“Humaid b. ‘Abd al-Rahman b. ‘Auf reported that his mother Umm Kulthum daughter of ‘Uqba b. Abu Mu’ait, and she was one amongst the first emigrants who pledged allegiance to Allah’s Apostle (may peace be upon him), as saying that she heard Allah’s Messenger (may peace be upon him) as saying: A liar is not one who tries to bring reconciliation amongst people and speaks good (in order to avert dispute), or he conveys good. Ibn Shihab said he did not hear that exemption was granted in anything what the people speak as lie but in three cases: in battle, for bringing reconciliation amongst persons and the narration of the words of the husband to his wife, and the narration of the words of a wife to her husband (in a twisted form in order to bring reconciliation between them).” (Muslim 6303)
So if deceit is permissible, according to Muhammad himself, in times of battle and war, and the Islamic State considers itself to be at war with Britain, then how will Hague and the rest determine whether or not they are being deceived by a jihadi who is only feigning “good intentions”? Since they are sure that Islam is a religion of peace and would denounce as “Islamophobic” any idea that its prophet actually sanctions deceit, they are unlikely to consider this question adequately.
Suicidally Naive Britannia Update: “Aid pledge for returning UK jihadists with ‘good intentions,’” by Rowena Mason, the Guardian, November 2, 2014:
The UK will help jihadists returning from Iraq and Syria to recover if they have “good intentions” about stopping others joining the conflict, the Conservative leader of the Commons, has said.
In a change of tone, William Hague said that some will “just need help because they will have been through an extremely traumatic period” while fighting overseas.
Downing Street initially floated the idea of banning radical Islamist fighters from coming back to Britain, but the proposal was dropped when it emerged that it would be illegal to make people stateless.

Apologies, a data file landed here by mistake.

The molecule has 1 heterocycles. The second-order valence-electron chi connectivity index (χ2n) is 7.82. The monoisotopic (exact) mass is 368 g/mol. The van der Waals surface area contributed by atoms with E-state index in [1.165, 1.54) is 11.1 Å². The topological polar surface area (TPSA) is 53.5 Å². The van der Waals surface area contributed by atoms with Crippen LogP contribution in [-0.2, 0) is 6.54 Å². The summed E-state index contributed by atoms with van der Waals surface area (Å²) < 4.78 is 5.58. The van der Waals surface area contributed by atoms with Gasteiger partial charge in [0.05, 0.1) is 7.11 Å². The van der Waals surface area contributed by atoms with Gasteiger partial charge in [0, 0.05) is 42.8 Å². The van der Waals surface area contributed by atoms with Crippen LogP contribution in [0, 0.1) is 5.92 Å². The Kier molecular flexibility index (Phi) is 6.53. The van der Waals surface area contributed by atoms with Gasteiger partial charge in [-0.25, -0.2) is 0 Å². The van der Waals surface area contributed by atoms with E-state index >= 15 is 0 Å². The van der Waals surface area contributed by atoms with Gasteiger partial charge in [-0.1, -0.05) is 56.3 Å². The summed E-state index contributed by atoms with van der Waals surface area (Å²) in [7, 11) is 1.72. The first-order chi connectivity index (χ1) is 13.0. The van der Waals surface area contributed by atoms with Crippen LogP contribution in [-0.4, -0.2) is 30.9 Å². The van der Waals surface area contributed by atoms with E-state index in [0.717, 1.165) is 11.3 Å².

Despite a call from Ukip for returning fighters to be stripped of their citizenship, Hague appeared to soften the government’s rhetoric on the subject as he spoke on the BBC1’s Andrew Marr Show on Sunday.
“We haven’t had a lot of people coming back yet and saying they want to be of assistance, but if they do of course the government, the police, the National Health Service will work with those people and help them to recover and to assist others,” he said.
“Our top priority has to be the security of the people of this country and that is why we will take action. Where we think people could be dangerous, we confiscate passports. We’re working on additional powers to be introduced in parliament. There have been over 200 arrests this year related to people going to Iraq and Syria.
“But the Home Office and the police and the NHS are also working together on what we can do to assist those people who do come back with good intentions. Of course, we will have to be sure that they do have good intentions.”
How this clueless, politically correct dolt, childlike in his naivete, proposes to do that is anybody’s guess.
A father of three young men who have gone to fight in Syria, two of whom have been killed, told the same programme that his sons had been “naive” and acted out of kindness.
“I do not agree with the word radicalised. My sons went, they did a mistake, they were naive to think that going to Syria and fighting will make a change,” Abubaker Deghayes said.
“I consider it out of their kindness, out of their humanity and conscience, that’s why they took this step, but at the same time, what they did is not right.
“They miscalculated it, because the Syrians do not need foot fighters, they need much more complicated things than that in the war against [President] Assad to stop these atrocities.”…